Perhaps the best finding was that the bears this spring were in very fine shape. Most of the bears were much fatter than in the previous two years. Why? That’s a mystery. Clearly, they were finding more seals to eat but how 2019 differed from 2017 and 2018 isn’t obvious. The Arctic gives up its secrets slowly, and it’s important to remember that it’s the long-term trend that matters. An up or down in any given year is like the difference between weather and climate.
On the cautionary side of things, we caught a lot of lone adult females (eight of the 20 bears). That’s unusual because most females should be with new cubs, yearlings, or just weaning two-year-olds. None of the adult females had nursed recently, suggesting that recruitment to the population remains low. Low cub survival has been an ongoing problem for the Western Hudson Bay population.
We’ll see what 2020 brings: Lots of lone females in good shape could create a bumper crop of baby bears next year. Speaking of babies, perhaps the neatest bear to see this spring was X33158. Now a fully-grown adult male, this bear was last seen in February 2007 when he left the denning area with his mother and female sibling. We know his sister survived but he was a mystery until now. We don’t know where he’s been the last 12 years but lots of fresh cuts and scars indicate he’s been looking for love and scrapping with other males for mating opportunities this spring.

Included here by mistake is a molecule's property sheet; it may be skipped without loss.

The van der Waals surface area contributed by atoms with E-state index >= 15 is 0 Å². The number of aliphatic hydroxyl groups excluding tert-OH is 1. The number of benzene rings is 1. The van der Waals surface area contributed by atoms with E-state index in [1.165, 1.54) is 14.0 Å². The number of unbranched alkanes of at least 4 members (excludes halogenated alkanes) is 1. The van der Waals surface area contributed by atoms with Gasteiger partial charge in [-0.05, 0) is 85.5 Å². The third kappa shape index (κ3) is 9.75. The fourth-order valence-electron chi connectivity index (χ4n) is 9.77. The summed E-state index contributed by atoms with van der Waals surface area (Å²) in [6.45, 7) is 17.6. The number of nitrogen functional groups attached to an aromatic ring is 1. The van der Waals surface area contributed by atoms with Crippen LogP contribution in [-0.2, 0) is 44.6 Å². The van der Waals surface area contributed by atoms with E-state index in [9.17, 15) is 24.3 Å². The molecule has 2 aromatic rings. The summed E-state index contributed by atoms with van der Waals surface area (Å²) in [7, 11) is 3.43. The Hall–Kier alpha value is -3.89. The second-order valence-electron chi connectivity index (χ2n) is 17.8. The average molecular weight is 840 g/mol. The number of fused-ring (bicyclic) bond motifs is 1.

The crew this year consisted of two M.Sc. students, Natasha Klappstein and Brooke Biddlecombe, from the University of Alberta, Drs. Nick Pilfold and Megan Owen from San Diego Zoo Global, and a guest appearance from BJ Kirschhoffer of Polar Bears International to help with our scavenger cams (more on that to come). We had a great new pilot, Ryan Mutz, and Eric Dubeau, the helicopter engineer, kept us flying. A great crew and a great year. Here’s hoping spring 2019 is as good to the bears as it was to us.
Thanks to Polar Bears International, Point Defiance Zoo and Aquarium, the Polar Continental Shelf Project, World Wildlife Fund, Environment and Climate Change Canada, and the Natural Sciences and Engineering Research Council of Canada for providing funding for the spring field season.